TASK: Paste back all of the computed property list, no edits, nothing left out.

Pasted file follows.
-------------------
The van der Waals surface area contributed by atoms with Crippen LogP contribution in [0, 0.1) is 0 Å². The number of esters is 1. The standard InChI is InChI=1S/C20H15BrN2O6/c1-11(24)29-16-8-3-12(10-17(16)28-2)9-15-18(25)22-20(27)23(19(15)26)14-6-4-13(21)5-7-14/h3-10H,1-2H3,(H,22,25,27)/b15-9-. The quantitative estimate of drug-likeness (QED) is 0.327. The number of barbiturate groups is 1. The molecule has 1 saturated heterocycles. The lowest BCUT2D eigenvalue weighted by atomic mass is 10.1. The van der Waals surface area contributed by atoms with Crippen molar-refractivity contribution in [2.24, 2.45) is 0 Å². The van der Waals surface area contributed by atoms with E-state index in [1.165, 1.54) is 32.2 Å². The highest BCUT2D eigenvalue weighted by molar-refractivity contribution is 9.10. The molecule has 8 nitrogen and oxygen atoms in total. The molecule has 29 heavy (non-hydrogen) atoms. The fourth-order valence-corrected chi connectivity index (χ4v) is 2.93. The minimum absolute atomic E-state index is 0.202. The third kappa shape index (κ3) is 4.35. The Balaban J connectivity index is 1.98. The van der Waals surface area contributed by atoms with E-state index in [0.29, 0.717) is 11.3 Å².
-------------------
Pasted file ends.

The van der Waals surface area contributed by atoms with Crippen LogP contribution in [0, 0.1) is 0 Å². The number of esters is 1. The standard InChI is InChI=1S/C20H15BrN2O6/c1-11(24)29-16-8-3-12(10-17(16)28-2)9-15-18(25)22-20(27)23(19(15)26)14-6-4-13(21)5-7-14/h3-10H,1-2H3,(H,22,25,27)/b15-9-. The quantitative estimate of drug-likeness (QED) is 0.327. The number of barbiturate groups is 1. The molecule has 1 saturated heterocycles. The lowest BCUT2D eigenvalue weighted by atomic mass is 10.1. The van der Waals surface area contributed by atoms with Crippen molar-refractivity contribution in [2.24, 2.45) is 0 Å². The van der Waals surface area contributed by atoms with E-state index in [1.165, 1.54) is 32.2 Å². The highest BCUT2D eigenvalue weighted by molar-refractivity contribution is 9.10. The molecule has 8 nitrogen and oxygen atoms in total. The molecule has 29 heavy (non-hydrogen) atoms. The fourth-order valence-corrected chi connectivity index (χ4v) is 2.93. The minimum absolute atomic E-state index is 0.202. The third kappa shape index (κ3) is 4.35. The Balaban J connectivity index is 1.98. The van der Waals surface area contributed by atoms with E-state index in [0.29, 0.717) is 11.3 Å².